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Food supply

Use the 'Food supply' inquiry unit to investigate the diverse produce found in Victoria – from traditional foods to introduced crops – and examine the food supply system.

Download the 'Food supply' curriculum outcome documents below to see how this unit aligns with VELS standards for levels 3 and 4, and the Australian Curriculum for years 3 to 6.

For a quick overview of the topic, see Food supply – theme overview.

Engage

  • Unpack a shopping bag of everyday processed products from the dairy, deli, butcher, baker, greengrocer, pantry and freezer. Ask your students to predict the ingredients they contain and where they come from. Students can record their thinking using a mind-mapping tool like Bubbl.us.
  • Introduce food supply terms such as fair trade, sustainable, seasonal, slow food and indigenous. (For 'indigenous', see the Royal Botanic Gardens Melbourne's Aboriginal Resource Trail teacher resource.)
  • Invite students to record wonderings and questions about food supply with the support of a question matrix template.

Explore

  • Plan a walking excursion of the local area with your students by creating a custom Google map. Explore local food stores, community gardens and markets. Reflect on student wonderings, challenge misconceptions and introduce new perspectives about the food supply.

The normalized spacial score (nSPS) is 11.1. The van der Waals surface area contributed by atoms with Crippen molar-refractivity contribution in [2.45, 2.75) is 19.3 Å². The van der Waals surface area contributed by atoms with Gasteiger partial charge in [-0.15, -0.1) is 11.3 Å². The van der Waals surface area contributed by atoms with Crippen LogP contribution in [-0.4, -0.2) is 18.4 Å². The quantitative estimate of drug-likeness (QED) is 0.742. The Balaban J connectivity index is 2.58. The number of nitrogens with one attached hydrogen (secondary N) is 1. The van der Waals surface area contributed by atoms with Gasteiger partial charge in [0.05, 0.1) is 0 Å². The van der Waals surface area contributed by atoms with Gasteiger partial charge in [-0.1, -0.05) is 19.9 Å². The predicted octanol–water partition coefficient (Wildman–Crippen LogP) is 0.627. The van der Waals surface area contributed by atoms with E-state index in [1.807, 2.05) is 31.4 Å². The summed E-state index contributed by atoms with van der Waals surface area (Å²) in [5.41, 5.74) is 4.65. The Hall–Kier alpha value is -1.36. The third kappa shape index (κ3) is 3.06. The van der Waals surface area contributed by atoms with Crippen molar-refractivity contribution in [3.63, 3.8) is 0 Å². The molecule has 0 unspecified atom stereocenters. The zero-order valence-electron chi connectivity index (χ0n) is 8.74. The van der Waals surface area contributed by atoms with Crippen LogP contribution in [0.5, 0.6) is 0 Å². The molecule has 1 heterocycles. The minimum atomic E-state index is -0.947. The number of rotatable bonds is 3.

• Invite guest speakers to talk to students about indigenous food supply, gardening, farming and food supply movements.
  • Watch Mark Olive discussing indigenous food sources.
  • Investigate the types of foods produced in Victoria. Why are some areas better suited to particular crops and animals?
  • Think about which sorts of foods are most likely to be produced through ethical farming methods.
  • Set up a pop-up garden in the classroom. Conduct experiments and collect data about the conditions living things need to survive. Sort data and display findings using Create a Graph.

Explain

  • Extend students' understanding from the pop-up garden experience listed under 'Explore'. Have students consider some of the threats to food supply (refer to Oxfam Australia's Grow page).
  • View the 'Food and you' animation about global food supply issues. (You may need to download this video in advance if your school network does not allow access to YouTube.)
  • Explain the tools available on Pin in the Map. Demonstrate locating and pinning produce to the map.
  • Reflect on current understanding of food supply using this provocation: what do consumers need to know in order to make informed decisions about what they eat?

Elaborate

  • Negotiate a food product to research with each student. Instruct students to research how their food is grown, transported and processed. Work with students to compose success criteria for their individual inquiries and subsequent presentation.
  • Teach students to use Glogster, Keynote and Pin in the Map to create an interactive food supply chain.

Evaluate

  • Have students present their projects, and consider how student understandings have changed. Invite students to reflect on the process of food supply. Ask students: what do you think consumers need to know about this product?
  • Encourage students to think globally and consider some positive actions to food supply issues. Nurture and support student-initiated actions such as setting up a kitchen garden. For ideas, explore the 3 things website.

More to explore